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La Presse video about the raccoons at the Mount Royal lookout: it might become a ticketable offense to feed them, but it isn’t yet.
walkerp, Kate, jeather, and 7 others are discussing. Toggle Comments
The sign that’s up there now says there is a $1000.00 fine for feeding them. http://www.flickr.com/photos/drpenfield/6351707514/sizes/l/
Did you understand the video? They say that for the moment, people caught feeding raccoons may be given warnings by the Amis de la montagne folks, but if that doesn’t work, the cops may hand out $100 tickets. Not $1000, no matter what the sign says.
Actually, one of the arguments doesn’t hold up, which is that they’re wild animals and shouldn’t get used to people feeding them. People are not going to migrate away from Mount Royal anytime soon.
Having lived in Toronto where raccoons are a serious problem, I know that the main reason you don’t want to feed them is that they will scavenge more aggressively if they know there’s food to be had – getting into garbage cans, finding ways into buildings. Up on the mountain it doesn’t seem like a big deal, but you only have to see how aggressive park squirrels are about food to realize a 30 lb. raccoon trying to steal tourists’ handbags and digging around the trash and outbuildings could be a real nuisance.
Those signs stating “amende jusqu’à ###$” are usually for multiple offenders. So, a third offense might get a 1000$ fine, for example (when they actually start ticketing peopled, that is).
I think there is something similar in the metro where holding the doors has a fine of up to 500$, but a first offense is 150$. Showing the bigger number is obviously a better deterrent.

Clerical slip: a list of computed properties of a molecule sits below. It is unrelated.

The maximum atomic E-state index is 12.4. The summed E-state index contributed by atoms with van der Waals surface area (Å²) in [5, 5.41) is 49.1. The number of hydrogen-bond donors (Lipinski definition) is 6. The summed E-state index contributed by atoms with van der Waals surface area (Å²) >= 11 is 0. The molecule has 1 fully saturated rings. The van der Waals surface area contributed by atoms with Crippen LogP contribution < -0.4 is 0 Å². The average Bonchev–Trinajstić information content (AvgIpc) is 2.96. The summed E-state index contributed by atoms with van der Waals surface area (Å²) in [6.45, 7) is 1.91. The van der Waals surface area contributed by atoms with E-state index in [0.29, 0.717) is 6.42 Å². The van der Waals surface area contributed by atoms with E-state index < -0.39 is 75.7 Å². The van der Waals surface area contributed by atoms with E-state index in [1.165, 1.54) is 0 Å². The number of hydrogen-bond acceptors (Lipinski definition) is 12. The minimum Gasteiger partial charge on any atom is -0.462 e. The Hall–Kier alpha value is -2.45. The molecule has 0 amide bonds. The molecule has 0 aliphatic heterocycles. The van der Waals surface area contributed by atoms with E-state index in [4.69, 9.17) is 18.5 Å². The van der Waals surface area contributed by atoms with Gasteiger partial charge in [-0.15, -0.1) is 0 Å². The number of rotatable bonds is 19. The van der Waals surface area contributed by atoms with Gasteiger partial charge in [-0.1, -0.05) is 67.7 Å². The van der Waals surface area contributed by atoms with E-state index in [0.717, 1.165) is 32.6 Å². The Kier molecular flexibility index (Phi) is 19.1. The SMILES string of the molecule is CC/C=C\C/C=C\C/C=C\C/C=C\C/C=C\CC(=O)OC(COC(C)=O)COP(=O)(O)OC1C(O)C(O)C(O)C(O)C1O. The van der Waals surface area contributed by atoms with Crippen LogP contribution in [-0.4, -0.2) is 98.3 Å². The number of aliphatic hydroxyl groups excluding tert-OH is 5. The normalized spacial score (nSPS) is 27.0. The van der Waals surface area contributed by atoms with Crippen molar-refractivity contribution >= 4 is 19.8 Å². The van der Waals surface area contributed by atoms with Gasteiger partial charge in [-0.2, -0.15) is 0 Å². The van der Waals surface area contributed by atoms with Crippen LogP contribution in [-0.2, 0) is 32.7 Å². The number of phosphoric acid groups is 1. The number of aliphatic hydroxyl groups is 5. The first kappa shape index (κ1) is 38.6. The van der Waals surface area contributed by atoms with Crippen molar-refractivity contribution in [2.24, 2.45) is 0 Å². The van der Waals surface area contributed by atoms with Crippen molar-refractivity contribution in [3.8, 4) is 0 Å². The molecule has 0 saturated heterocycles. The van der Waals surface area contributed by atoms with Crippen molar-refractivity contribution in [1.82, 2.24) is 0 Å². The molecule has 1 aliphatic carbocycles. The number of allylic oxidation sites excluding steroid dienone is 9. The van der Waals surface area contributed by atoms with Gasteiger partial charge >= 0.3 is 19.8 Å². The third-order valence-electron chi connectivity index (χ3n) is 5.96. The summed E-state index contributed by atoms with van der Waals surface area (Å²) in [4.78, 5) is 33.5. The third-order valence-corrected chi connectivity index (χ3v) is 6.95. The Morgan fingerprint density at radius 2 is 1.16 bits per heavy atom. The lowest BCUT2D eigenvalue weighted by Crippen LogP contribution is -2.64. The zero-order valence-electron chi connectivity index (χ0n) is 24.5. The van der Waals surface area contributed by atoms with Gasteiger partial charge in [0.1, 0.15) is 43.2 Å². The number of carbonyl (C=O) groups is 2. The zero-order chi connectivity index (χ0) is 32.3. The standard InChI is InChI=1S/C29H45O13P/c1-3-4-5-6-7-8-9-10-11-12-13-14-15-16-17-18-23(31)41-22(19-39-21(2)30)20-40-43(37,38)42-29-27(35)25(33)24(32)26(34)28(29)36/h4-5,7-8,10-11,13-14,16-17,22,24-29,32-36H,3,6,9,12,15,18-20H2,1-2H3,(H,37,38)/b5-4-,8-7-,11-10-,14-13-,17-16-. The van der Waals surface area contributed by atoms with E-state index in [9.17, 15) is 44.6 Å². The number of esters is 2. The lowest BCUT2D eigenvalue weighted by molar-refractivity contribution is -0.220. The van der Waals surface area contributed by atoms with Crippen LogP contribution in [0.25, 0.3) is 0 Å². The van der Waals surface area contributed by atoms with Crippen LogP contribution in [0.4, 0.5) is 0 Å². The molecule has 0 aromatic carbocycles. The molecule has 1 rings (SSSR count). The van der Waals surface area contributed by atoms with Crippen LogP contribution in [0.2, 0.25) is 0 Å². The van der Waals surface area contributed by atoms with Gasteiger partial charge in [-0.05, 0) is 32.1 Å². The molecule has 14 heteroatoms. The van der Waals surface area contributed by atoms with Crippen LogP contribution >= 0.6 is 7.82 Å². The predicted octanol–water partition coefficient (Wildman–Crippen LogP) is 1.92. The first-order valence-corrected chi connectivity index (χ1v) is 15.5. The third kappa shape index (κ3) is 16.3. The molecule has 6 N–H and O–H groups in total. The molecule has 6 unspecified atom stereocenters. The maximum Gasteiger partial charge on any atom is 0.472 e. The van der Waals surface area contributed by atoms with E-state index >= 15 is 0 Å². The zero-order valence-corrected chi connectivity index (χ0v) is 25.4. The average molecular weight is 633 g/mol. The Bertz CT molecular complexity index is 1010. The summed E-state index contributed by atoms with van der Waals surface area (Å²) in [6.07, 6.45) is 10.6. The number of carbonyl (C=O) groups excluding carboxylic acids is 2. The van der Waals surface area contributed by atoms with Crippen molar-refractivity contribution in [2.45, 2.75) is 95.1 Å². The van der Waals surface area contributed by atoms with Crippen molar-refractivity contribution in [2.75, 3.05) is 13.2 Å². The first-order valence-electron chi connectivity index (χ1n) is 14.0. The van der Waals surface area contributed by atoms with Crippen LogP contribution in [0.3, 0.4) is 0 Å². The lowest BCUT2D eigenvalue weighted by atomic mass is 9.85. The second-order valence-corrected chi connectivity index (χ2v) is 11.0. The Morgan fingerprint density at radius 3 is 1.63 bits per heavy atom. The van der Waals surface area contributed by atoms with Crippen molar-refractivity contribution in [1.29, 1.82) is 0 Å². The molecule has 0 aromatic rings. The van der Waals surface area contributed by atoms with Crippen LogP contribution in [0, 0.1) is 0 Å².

That one that jumped on the seated woman was quite overweight, and probably has diabetes as a result of eating junk food.
If you really want to do something about environmental degradation, put up signs warning bees not to pollinate human food supplies.
Marc, I was a little freaked by that. I’ve been up there and had some young raccoons running over my toes (in sandals) and that was enough. They have claws. It can’t have been pleasant to have that big one climbing on her in that loose fabric garment.
And yes, they do look fat and sassy, don’t they? Maybe the city ought to scoop up a bunch of them and truck them out to Mont St-Hilaire or some such place for a slimming cure.
The Vancouver solution: rabies.
Gah, no. The city actually distributes rabies vaccine to our raccoons in baits. As an island we’re mostly free of that risk and a good thing, too.
I was in Vancouver when rabies swept through the raccoon population. The following year there was an explosion in the rat population, so bad that the public health board ordered people to rip up their vegetable gardens (much to my dismay).
The year after that, if you went for a walk in the woods more than once a week you’d spot a coyote or three.
@ qatzelok: Here’s something that would be more effective and would certainly please you: a worldwide law for mandatory sterilization of all humans. Then in 100 or so years, there will be no people left.
Still, there has been improvement. Those signs are only 1 year old. Before, they used to put up cardboard signs and people would rip them down. Idiots were coming up with bags of dog food and breaking them open on the ground so they could take pictures (I guess). I think the most effective thing is that part on the sign that says they carry disease. It’s not actually true, but the same kind of uneducated people who think that it’s fun to feed them will also be totally freaked out by fear of disease.
I’d be curious to know if the population has gone down. I haven’t been up there in the early evening this year yet, so I have no anecdotal evidence.
They do carry disease.
And a bag of cat food will distract raccoons from rummaging through your kitchen for people food when they get in your place.